Time is precious, it’s the only truly nonrenewable resource; use it well.

    I hate to say that because it probably means that we’ll see you a lot less here; so it goes.

  18. BUDGET
    Set an essay budget, a comment budget etc. Only write the number of essays or comments you’ve budgeted for

  19. Robert-

    First of, do not bother with TOD. I have seen you there in long, long discussions with dubious people. Additionally, association with the TOD decreases your credibility. The TOD publishes under psuedonyms. That is not credible. Then they scaremonger relentlessly, raising questions about what their real agenda is. Hedge fund front? At first, I wondered if you were a real person also, and I further devalued your observations on gasoline as well, for the same reason.
    Secondly, do not answer every gibe.
    Thirdly, possibly, develop a list of stock answers – you can say, here is my stock answer, it is what I believe, and I am open to change it, but until then, here it is.
    Then, perhaps limit yourself to 1-2 hours a day on your site, then wrap it up.
    On the other hand, you saw what treehugger sold for.
    I blog at TheMoneyBlogs for no pay. I write a column on crude oil, and advise on call and buy options. Maybe I will get sued, but I doubt it. Tons of people write fianancial advise columns. At the end of every column, I tell people they could lose all their money trading options. I see nobody writing on oil futures, especially with some perspective on it. I want to do it. Screw the lawyers.
    Lawyers love to say you get get sued. For specific advice pertaining to a very particular technical problem, perhaps.
    Hey, I put my factory building up for sale a while back, then decided not to sell, signed nothing. I received one bid on the property, below selling price. That bidder decided to sue me for not selling, a groundless suit, dismissed. Then he sued his own broker, who is countersuing me, also groundless.
    The lesson? Screw the lawyers. We cannot live is we follow their advice. You wouldn’t get out of bed in the morning. Do you really want to turn away earnest requests for help?
    Maybe you can solve the problem by framing each piece of advice with this: “I am not advising this, but some people have solved your problem this way….etc. Look into it.”
    I would consider writing the oil future blog on your site, once a week. No pay, but the goal would be to do a treehugger somewhere down the line. I think I am a good addition as I really like this stuff, and tend to be more optimistic than most. (OPEC just said they expect less demand for oil next year, not more. Peak Demand is already here and we have a growing world economy). We get two more really good bloggers, all oil. All weekly submissions. (I wrote a couple book for Bloomberg Press).
    Try to sell R-squared in two to three years.

  20. The only reason I read TOD is for yours, ThatsItImOut’s and a couple others postings. I think blogs like yours are vitally important to the energy debate and I would hate to see it go away, but you are right; family is more important. I’ll try not to challenge you so often, I promise.

  21. There are plenty of blogs out there posting news items of interest. What I come to your blog for is your in depth comments from the viewpoint of an engineer in the oil industry. So I’d agree with picking and choosing more carefully your essay topics. Sticking closely to your expertise could reduce the flood of comments. Don’t quit your day job, it keeps your knowledge fresh. I’m not sure I’d be interested in reading a group blog, (I rarely read TOD) but spinning off the job of blog moderator could work. Mashey’s idea of not looking at comments or responses for a week sounds good.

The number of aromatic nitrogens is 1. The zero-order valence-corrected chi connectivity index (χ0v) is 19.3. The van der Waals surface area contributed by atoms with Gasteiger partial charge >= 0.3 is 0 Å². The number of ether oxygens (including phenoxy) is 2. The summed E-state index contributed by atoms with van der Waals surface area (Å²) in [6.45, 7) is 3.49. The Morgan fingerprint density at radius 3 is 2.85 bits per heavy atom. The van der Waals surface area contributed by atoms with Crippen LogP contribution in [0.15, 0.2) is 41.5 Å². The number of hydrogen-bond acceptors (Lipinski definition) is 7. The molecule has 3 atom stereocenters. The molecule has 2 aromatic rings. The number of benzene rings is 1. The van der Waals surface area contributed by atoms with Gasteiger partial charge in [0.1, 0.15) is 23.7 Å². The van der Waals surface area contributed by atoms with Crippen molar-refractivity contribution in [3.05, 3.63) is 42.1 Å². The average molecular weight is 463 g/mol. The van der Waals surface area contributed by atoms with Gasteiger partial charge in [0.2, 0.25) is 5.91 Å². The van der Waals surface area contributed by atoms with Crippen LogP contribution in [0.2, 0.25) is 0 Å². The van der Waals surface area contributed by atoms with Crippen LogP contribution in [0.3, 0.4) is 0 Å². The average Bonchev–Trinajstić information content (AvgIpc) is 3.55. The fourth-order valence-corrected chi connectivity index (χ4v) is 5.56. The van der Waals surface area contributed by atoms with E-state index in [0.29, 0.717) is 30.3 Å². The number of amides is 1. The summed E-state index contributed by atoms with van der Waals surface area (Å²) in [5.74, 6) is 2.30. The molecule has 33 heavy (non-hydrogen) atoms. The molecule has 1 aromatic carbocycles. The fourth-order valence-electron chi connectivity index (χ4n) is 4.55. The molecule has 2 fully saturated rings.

22. A couple of comments from a dedicated reader but seldom commenter, in agreement with others here:

    Most valuable and interesting to me are your insightful essays. Fewer would be ok. (I find them easiest to read here, vs. dealing with 200 comments on TOD threads.)

    Save time for your family, your health, your job, and your soul. Before you know it, your son will be grown and you’ll marvel on how fast the time passed. (Mine’s going on 24.)

  23. Robert:

    IMO the comments above contain some excellent advice. I’d advise concentrating your blog time on your essays, writing to those of us in the middle attempting to retain an open mind. Occasionally scan the comments to gain a perspective on what people are thinking more to gauge the direction of the wind and how to adjust the tiller than for direct response. Some very successful academic bloggers never appear to respond to comments and others do so very sparingly but only to certain types of comments or questions.

    IMO you write from a unique technical perspective with a voice that would be a great loss were it silent. On the other hand, you must have balance with yourself, your family and your work. You may suffer a great loss if you don’t. Remember the proverb that nobody lies on their death bed regretting not spending more time at work but many that they spent too much.

    Thank you for your posts.

  24. As a father who wishes he’d spent more time with his now grown-up son, I heartily recommend that you invite some people in to share the blog with you, and spend some quality time with your son. You won’t regret it. In no time at all, your son will want to be with his friends instead of his parents, and you’ll have plenty of blogging time then.

  25. 1. spend more time with your family. My kids are 5 and they still want to play with me. It won’t be long before they don’t.

    2. I would read your blog if you turned off the comments.

    3. don’t bother with free advice, your time is worth more than that.

  26. You do what you have to do.

    My take:

    Stop reading/answering comments.

    But don’t stop writing, just cut in half (or third or).

    Writing is thinking and reflecting.

    We all need that.

    But most of the comments?

    Like this one?

    Fluff 🙂

  27. First of all, thanks for all your work on this blog and at TOD. My advice? Put your family first. Then find a career in biofuels/renewables where they let you blog as part of your job! Conoco will survive without you; we need you elsewhere.